When junior college transfer Bruce Joseph Masopust arrived from Cicero, Illinois to play basketball at Fort Wayne Bible College (FWBC) in the fall of 1969, few could have imagined how dramatically a program that had been a perennial doormat would improve over the next three years. Bruce helped bring about that transformation, one built on tough conditioning, aggressive defense, ruthless rebounding, a disciplined offense, and selfless team-play. Bruce excelled in each facet of this new approach to the game, especially defense and rebounding. As one young sportswriter quipped, "Bruce grabs every rebound that comes his way, and most that don't."
His first year (1969-1970), a team with eight players (injuries could reduce the number to six) and little experience surprised the campus with a winning season (13-12), only the second in history against varsity competition, and a North Central Christian Athletic Conference (NCCAC) Western Division Co-Championship. The Falcons still did not have a home gym, but they had a competitive team, one that destroyed a strong Grand Rapids Baptist squad 107-84. Bruce set rebounding records for a game (26) and a season (387) with a 15.5 per game average. He also led the team in scoring with 511 points, a 20.4 per game average. He made Fort Wayne All-City first team and NCCAC second team.
His second year (1970-1971), the squad again began with just eight players, but the team kept improving. With 427 points, a 15.8 per game average, Bruce now trailed Pete Strubhar in scoring; but there was never any doubt as to who controlled the boards. Bruce pulled down 490 for a staggering18.1 per game average; both new season records, as well as a new single game record of 33. By now, he also held the career rebounding record after just two seasons with 877. The team, which finished 19-8, repeated as NCCAC divisional co-champions, won the NCCAC tournament, and overwhelmed a highly favored Bethel College squad in the National Christian College Athletic Association (NCCAA) District 3 championship game to land a spot in the NCCAA national tournament, where they gave perennial champion Azusa Pacific a tough battle. Bruce made second team All-City and Outstanding College Athletes of America.
Bruce delayed surgery and fought multiple, nagging injuries all the way through an outstanding senior season (1971-1972), scoring 374 points (14.3 per game average), while setting a single season field goal shooting percentage (60%). So he finished with 1,312 career points, second on the list at that time, and with a career field goal percentage of 51.3%. By hauling in another 394 rebounds (15.1 per game average) Bruce accumulated a career record 1,271 rebounds in just three years for an astounding 16.3 rebounds per game career average, the latter still a campus standard-to go along with a new game record of 36 rebounds (his fourth game rebounding record). Bruce had also led the team for three years in charges taken. Bruce was named co-MVP of the Falcon Invitational Tournament, to the first team All-City squad, and to the NCCAC All-Tournament team. The whole team (21-5), which had gone on an amazing 26-3 run, starting from the previous February, stumbled down the stretch when they lost their fine point guard with eight games to go. They closed with a heartbreaking two point loss in the NCCAA District 3 championship game, despite a great final effort from Bruce that carried them right up to the buzzer.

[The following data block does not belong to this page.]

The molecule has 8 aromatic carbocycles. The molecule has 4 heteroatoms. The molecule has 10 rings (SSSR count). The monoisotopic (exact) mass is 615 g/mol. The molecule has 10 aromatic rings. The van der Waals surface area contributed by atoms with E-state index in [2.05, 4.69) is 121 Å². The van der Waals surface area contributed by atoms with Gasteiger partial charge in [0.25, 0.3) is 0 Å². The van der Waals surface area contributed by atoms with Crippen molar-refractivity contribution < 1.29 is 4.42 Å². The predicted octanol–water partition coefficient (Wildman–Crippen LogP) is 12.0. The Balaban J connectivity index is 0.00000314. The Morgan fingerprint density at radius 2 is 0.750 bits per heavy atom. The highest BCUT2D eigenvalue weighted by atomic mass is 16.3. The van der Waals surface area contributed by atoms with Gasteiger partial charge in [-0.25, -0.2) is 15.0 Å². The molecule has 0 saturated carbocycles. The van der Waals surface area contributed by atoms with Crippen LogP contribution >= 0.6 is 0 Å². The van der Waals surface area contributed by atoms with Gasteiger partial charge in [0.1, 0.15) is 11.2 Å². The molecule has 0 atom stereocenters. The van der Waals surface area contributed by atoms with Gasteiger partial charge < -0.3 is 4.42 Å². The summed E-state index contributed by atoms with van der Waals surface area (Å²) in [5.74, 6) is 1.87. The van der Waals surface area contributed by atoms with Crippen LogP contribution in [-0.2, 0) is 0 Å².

Bruce also played three years of hard-nosed varsity baseball for the Falcons.
After graduation, with a degree in Christian Education, Bruce toured the Orient that summer (1972) and the next (1973) with Sports Ambassadors/Venture for Victory. Legendary Taylor University and Venture for Victory Coach Don Odle would call Bruce the greatest rebounder he had ever seen on any level.
Bruce returned to FWBC to help as an assistant coach for the 1972-1973 season and helped direct the team to a new record for wins (23-6); as well as Bethel Invitational (now Gates Automotive Classic), Falcon Invitational, NCCAC tournaments and NCCAC championships. During that same year, he served as Executive Director of Help A Kid, an inner city camping ministry.
When Overseas Crusades asked Bruce and his new wife Linda Roath (FWBC 1974) to go to Tasmania, Australia to coach and establish a basketball league for local churches, a four month assignment quickly became a year-long appointment.
Bruce next became the visitation pastor at Cedar Road Missionary Church in Osceola, Indiana (1975-1976), and then the youth pastor at Calvary Baptist Church in Muscatine, Iowa (1976-1984).
There followed a year managing a Christian camp in Colorado, which prepared Bruce for leadership of Pine Trail (Baptist) Camp in Saugatuck, Michigan, which he directed until 1999.
In more recent years, Bruce has worked as a road test examiner, but remains active in Immanuel Church, in Holland, Michigan, where he and Linda are long-time members.
Bruce continues in competitive athletics as injuries allow, and in 2007 was captain of the famed Douglas Dutchers Vintage Baseball club.